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Bridgette Mayer Gallery is thrilled to announce that in its twenty-first year as a leader in the Philadelphia arts community, it will re-open its doors to the public on June 1, 2021.
The gallery will be returning to its home on the 1st floor of 709 Walnut Street in Washington Square, where it existed as a public gallery from 2001 to 2016, before moving to the penthouse level of the building and becoming a private, appointment-only space. Founder and Owner Bridgette Mayer has made the exciting decision to re-open the gallery as a way to foster art and joy in Philadelphia in response to the difficulties facing the city due to the COVID-19 pandemic.
Since its establishment in 2001, the Bridgette Mayer Gallery has represented and exhibited artists whose work displays the variety and genius of contemporary art now being created in the US. The gallery represents artists working in painting, sculpture and photography with an emphasis on innovative process and content-driven ideas that speak to beauty, technology, culture and the contemporary landscape. The gallery is excited to once again welcome the public into its historic 1799 Philadelphia brownstone to view groundbreaking contemporary art.
Bridgette Mayer Gallery will kick off its re-opening with an inaugural group exhibition titled Karmic Joy beginning June 1, featuring many of the artists from the gallery’s stable of seventeen local, national, and international artists, as well as some new faces. The show celebrates the joy of welcoming the Philadelphia community back into the gallery, as well as the joy that can be found in art and in life. The title of the show is a nod to the 2011 group exhibition Karmic Abstraction, which celebrated the gallery’s re-opening after an extensive renovation that took place over much of 2011. Visitors can expect the same bold, thoughtful programming that they know and love from Bridgette Mayer in the coming exhibition, and in many future exciting shows.
The artwork featured in Karmic Joy will be a celebratory ‘homecoming’ for Bridgette Mayer Gallery, ushering in a new chapter in the gallery’s history and programming. Bright colors and bold patterns are the common thread among the works on view from numerous nationally- and internationally-recognized artists, who have tapped into feelings of hope and joy during their creative processes. The artists featured in Karmic Joy are: Neil Anderson, Matthew Barney, Allen Bentley, Charles Burwell, Arden Bendler Browning, Julie Goldstein, Dana Hargrove, Kaoru Mansour, Tim McFarlane, Eileen Neff, Nathan Pankratz, Pablo Picasso, Rebecca Rutstein, Damian Stamer, Graeme Todd, Andy Warhol, Kehinde Wiley, Dina Wind, and Jason Woodside.
The past five years have brought many exciting projects for the gallery. In 2020, Bridgette Mayer Gallery wrapped up a one-million-dollar art consulting project with the newly-opened Fashion District Philadelphia, a Percent for Art project, as well as a $700,000 consulting project for Aramark’s new headquarters launch in Philadelphia. In 2020, Bridgette Mayer also published two books created to help artists find success in the art industry, titled The Modern Artist’s Way and Art MBA: Mindset. Bridgette Mayer Gallery has participated in numerous art fairs since 2016, including Aqua Art Miami and the inaugural Philadelphia Fine Art Fair, and has placed its gallery artists’ works in countless private and public collections in Philadelphia and beyond.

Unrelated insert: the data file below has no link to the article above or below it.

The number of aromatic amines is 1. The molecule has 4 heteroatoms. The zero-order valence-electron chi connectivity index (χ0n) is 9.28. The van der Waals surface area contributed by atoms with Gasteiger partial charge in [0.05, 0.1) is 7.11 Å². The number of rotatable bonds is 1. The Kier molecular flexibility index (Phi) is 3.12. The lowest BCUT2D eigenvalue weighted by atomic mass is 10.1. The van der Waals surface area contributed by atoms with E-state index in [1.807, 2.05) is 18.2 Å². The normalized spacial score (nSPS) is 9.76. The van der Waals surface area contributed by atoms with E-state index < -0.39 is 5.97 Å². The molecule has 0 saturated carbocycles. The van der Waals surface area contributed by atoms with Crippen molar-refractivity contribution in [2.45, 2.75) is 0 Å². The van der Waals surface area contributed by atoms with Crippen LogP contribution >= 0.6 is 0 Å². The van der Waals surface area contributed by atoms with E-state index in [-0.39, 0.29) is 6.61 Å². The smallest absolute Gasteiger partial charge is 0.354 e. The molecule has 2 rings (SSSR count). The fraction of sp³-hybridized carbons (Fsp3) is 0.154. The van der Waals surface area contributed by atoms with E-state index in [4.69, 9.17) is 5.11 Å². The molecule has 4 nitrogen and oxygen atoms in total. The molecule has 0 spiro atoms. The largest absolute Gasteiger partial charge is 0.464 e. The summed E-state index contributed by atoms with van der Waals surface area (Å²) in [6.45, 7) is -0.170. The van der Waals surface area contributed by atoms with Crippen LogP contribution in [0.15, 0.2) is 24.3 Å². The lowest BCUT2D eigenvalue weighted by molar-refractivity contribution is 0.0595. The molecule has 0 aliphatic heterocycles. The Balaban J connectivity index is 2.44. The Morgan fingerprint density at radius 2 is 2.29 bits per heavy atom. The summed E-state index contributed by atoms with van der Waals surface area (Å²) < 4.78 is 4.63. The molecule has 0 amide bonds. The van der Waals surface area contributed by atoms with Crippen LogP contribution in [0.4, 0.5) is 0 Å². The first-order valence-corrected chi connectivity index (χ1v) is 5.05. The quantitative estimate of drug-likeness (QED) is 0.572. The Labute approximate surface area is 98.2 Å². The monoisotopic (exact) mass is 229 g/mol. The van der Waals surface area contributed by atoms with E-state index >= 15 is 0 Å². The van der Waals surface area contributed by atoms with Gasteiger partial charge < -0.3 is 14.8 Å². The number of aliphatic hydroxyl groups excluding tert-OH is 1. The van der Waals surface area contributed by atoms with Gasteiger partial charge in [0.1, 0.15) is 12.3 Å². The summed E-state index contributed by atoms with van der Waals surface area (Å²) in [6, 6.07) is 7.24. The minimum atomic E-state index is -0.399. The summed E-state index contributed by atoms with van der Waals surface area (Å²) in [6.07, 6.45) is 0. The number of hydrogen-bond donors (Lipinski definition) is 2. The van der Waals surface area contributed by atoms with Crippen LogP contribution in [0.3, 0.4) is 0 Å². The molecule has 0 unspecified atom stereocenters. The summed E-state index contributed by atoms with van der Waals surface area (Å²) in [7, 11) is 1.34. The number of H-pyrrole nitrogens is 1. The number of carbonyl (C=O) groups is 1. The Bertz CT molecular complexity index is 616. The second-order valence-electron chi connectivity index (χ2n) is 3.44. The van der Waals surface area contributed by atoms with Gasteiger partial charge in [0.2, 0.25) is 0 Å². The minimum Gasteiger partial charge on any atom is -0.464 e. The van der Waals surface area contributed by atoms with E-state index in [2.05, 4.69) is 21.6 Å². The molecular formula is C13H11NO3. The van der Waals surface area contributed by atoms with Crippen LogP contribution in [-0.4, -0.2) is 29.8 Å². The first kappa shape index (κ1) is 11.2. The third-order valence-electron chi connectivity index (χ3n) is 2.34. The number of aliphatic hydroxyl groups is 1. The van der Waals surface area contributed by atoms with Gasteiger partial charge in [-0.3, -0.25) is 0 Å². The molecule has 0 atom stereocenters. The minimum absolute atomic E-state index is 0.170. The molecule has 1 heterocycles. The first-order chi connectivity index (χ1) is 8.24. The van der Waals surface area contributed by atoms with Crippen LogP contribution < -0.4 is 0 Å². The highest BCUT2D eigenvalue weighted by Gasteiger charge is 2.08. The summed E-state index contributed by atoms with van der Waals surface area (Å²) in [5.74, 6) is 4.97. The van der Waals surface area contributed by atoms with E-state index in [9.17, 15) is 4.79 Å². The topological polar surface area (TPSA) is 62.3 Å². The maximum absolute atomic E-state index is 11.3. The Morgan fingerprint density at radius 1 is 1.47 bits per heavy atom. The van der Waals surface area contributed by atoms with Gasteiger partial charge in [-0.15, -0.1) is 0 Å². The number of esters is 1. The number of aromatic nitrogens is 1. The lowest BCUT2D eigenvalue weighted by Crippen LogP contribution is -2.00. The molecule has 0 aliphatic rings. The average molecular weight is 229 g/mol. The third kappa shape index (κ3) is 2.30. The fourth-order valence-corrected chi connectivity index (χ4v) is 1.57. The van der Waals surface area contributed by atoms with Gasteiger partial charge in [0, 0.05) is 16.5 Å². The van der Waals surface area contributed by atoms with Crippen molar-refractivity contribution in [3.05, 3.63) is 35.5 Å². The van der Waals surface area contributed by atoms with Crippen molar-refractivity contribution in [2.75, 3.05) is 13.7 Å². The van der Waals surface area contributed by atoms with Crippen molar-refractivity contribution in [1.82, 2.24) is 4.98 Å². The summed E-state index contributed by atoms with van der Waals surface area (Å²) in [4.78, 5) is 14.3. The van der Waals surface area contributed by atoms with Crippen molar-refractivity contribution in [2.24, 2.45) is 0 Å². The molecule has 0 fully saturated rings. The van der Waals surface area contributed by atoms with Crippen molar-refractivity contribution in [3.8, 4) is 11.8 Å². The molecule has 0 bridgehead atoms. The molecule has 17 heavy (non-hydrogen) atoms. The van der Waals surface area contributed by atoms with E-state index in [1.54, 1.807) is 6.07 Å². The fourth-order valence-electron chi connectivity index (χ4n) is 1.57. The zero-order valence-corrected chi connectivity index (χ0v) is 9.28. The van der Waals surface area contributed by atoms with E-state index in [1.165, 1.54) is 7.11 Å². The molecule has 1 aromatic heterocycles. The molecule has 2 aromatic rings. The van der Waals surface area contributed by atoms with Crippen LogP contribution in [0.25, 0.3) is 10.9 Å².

The gallery artists have also continued to find great success over the past several years. Neil Anderson, the first artist to be represented by Bridgette Mayer Gallery in 2001, celebrated the placement of a major painting at the Pennsylvania Academy of the Fine Arts and at the Susquehanna Museum of Art, as well as a solo exhibition at the Milton Art Bank in Milton, PA that is currently on view. German artist Jessica Backhaus has published multiple solo and collaborative books of her photographs, including a new book that will debut in May. Backhaus also saw a solo exhibition travel through Europe starting in 2018. In 2017, Arden Bendler Browning installed a commissioned painting at the Philadelphia International Airport as part of its permanent collection, and she is looking forward to her inclusion in the upcoming group show Fields and Formations: A Survey of Mid-Atlantic Abstraction at the Delaware Contemporary and the American University Museum at the Katzen Art Center in the Fall of 2021. Charles Burwell recently created two large public murals in Philadelphia, the first done in collaboration with Mural Arts Philadelphia and installed in 2017 in the Spring Garden District, and the second installed in 2019 at Fashion District Philadelphia and serving as a Percent for Art project. Dana Hargrove showed her installation piece Wall at Saatchi Gallery in London, and has just announced her participation in the 2021 Faculty Exhibition at Rollins College in Winter Park, Florida. Harvard professor and photographer Sharon Harper showed her work in a 2019 group exhibition at Southeast Museum of Photography titled This is Climate Change. In the same year, she celebrated the Metropolitan Museum of Art’s acquisition of her work. In the past year, Kaoru Mansour has seen her inclusion in a group exhibition titled We’re Here at the USC Pacific Asian Museum and was featured as a cover artist for Catamaran Literary Reader’s Winter 2021 issue.